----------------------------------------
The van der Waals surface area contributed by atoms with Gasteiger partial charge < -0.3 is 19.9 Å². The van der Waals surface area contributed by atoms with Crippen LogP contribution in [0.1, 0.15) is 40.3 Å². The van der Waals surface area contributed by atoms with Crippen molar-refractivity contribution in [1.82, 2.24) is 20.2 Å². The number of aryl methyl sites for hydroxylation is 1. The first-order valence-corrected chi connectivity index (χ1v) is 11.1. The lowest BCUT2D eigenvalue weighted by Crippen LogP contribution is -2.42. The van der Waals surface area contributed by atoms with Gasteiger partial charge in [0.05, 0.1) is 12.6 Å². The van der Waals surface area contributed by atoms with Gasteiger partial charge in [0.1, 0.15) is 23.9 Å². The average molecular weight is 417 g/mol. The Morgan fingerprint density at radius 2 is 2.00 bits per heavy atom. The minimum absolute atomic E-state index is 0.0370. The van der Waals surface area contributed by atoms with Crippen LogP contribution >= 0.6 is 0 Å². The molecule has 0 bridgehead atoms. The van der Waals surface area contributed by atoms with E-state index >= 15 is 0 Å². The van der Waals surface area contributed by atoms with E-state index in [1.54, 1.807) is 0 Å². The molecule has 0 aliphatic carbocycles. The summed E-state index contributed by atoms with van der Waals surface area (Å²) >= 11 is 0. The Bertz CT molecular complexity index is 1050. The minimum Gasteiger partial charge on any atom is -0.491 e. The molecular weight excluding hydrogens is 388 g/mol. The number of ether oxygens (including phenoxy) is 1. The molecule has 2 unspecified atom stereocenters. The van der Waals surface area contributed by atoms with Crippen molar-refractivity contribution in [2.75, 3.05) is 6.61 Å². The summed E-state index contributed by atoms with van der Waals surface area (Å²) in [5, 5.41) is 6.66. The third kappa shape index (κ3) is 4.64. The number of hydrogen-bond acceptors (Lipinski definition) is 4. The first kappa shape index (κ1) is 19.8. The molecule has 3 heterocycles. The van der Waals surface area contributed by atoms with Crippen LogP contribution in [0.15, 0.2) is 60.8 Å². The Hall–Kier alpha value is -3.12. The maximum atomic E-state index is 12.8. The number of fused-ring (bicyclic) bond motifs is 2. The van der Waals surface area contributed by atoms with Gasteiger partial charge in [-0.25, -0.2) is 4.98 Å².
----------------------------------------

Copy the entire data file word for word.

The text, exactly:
The van der Waals surface area contributed by atoms with Gasteiger partial charge < -0.3 is 19.9 Å². The van der Waals surface area contributed by atoms with Crippen LogP contribution in [0.1, 0.15) is 40.3 Å². The van der Waals surface area contributed by atoms with Crippen molar-refractivity contribution in [1.82, 2.24) is 20.2 Å². The number of aryl methyl sites for hydroxylation is 1. The first-order valence-corrected chi connectivity index (χ1v) is 11.1. The lowest BCUT2D eigenvalue weighted by Crippen LogP contribution is -2.42. The van der Waals surface area contributed by atoms with Gasteiger partial charge in [0.05, 0.1) is 12.6 Å². The van der Waals surface area contributed by atoms with Gasteiger partial charge in [0.1, 0.15) is 23.9 Å². The average molecular weight is 417 g/mol. The Morgan fingerprint density at radius 2 is 2.00 bits per heavy atom. The minimum absolute atomic E-state index is 0.0370. The van der Waals surface area contributed by atoms with Crippen LogP contribution >= 0.6 is 0 Å². The molecule has 0 bridgehead atoms. The van der Waals surface area contributed by atoms with E-state index >= 15 is 0 Å². The van der Waals surface area contributed by atoms with E-state index in [1.54, 1.807) is 0 Å². The molecule has 0 aliphatic carbocycles. The summed E-state index contributed by atoms with van der Waals surface area (Å²) >= 11 is 0. The Bertz CT molecular complexity index is 1050. The minimum Gasteiger partial charge on any atom is -0.491 e. The molecular weight excluding hydrogens is 388 g/mol. The number of ether oxygens (including phenoxy) is 1. The molecule has 2 unspecified atom stereocenters. The van der Waals surface area contributed by atoms with Crippen molar-refractivity contribution in [2.75, 3.05) is 6.61 Å². The summed E-state index contributed by atoms with van der Waals surface area (Å²) in [5, 5.41) is 6.66. The third kappa shape index (κ3) is 4.64. The number of hydrogen-bond acceptors (Lipinski definition) is 4. The first kappa shape index (κ1) is 19.8. The molecule has 3 heterocycles. The van der Waals surface area contributed by atoms with Crippen LogP contribution in [0.15, 0.2) is 60.8 Å². The Hall–Kier alpha value is -3.12. The maximum atomic E-state index is 12.8. The number of fused-ring (bicyclic) bond motifs is 2. The van der Waals surface area contributed by atoms with Gasteiger partial charge in [-0.25, -0.2) is 4.98 Å².